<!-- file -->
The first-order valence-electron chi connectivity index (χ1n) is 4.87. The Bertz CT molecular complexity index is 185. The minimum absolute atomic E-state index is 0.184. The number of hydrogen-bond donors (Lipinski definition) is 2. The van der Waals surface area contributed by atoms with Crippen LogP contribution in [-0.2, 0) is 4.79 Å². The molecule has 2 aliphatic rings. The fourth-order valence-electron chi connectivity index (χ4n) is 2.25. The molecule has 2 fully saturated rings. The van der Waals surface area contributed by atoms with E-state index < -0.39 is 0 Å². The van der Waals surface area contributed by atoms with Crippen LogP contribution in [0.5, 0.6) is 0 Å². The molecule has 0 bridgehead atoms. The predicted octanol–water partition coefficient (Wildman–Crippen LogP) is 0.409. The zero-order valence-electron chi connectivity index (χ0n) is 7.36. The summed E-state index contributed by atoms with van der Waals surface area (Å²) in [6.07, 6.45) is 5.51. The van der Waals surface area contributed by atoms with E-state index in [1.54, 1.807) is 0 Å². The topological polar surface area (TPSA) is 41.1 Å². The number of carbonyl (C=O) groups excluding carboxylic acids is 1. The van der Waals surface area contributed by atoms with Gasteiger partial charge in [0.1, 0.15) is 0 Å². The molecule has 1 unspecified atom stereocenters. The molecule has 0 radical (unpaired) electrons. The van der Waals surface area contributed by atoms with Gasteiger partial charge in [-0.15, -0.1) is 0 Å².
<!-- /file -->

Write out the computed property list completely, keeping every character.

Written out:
The first-order valence-electron chi connectivity index (χ1n) is 4.87. The Bertz CT molecular complexity index is 185. The minimum absolute atomic E-state index is 0.184. The number of hydrogen-bond donors (Lipinski definition) is 2. The van der Waals surface area contributed by atoms with Crippen LogP contribution in [-0.2, 0) is 4.79 Å². The molecule has 2 aliphatic rings. The fourth-order valence-electron chi connectivity index (χ4n) is 2.25. The molecule has 2 fully saturated rings. The van der Waals surface area contributed by atoms with E-state index < -0.39 is 0 Å². The van der Waals surface area contributed by atoms with Crippen LogP contribution in [0.5, 0.6) is 0 Å². The molecule has 0 bridgehead atoms. The predicted octanol–water partition coefficient (Wildman–Crippen LogP) is 0.409. The zero-order valence-electron chi connectivity index (χ0n) is 7.36. The summed E-state index contributed by atoms with van der Waals surface area (Å²) in [6.07, 6.45) is 5.51. The van der Waals surface area contributed by atoms with E-state index in [1.54, 1.807) is 0 Å². The topological polar surface area (TPSA) is 41.1 Å². The number of carbonyl (C=O) groups excluding carboxylic acids is 1. The van der Waals surface area contributed by atoms with Gasteiger partial charge in [0.1, 0.15) is 0 Å². The molecule has 1 unspecified atom stereocenters. The molecule has 0 radical (unpaired) electrons. The van der Waals surface area contributed by atoms with Gasteiger partial charge in [-0.15, -0.1) is 0 Å².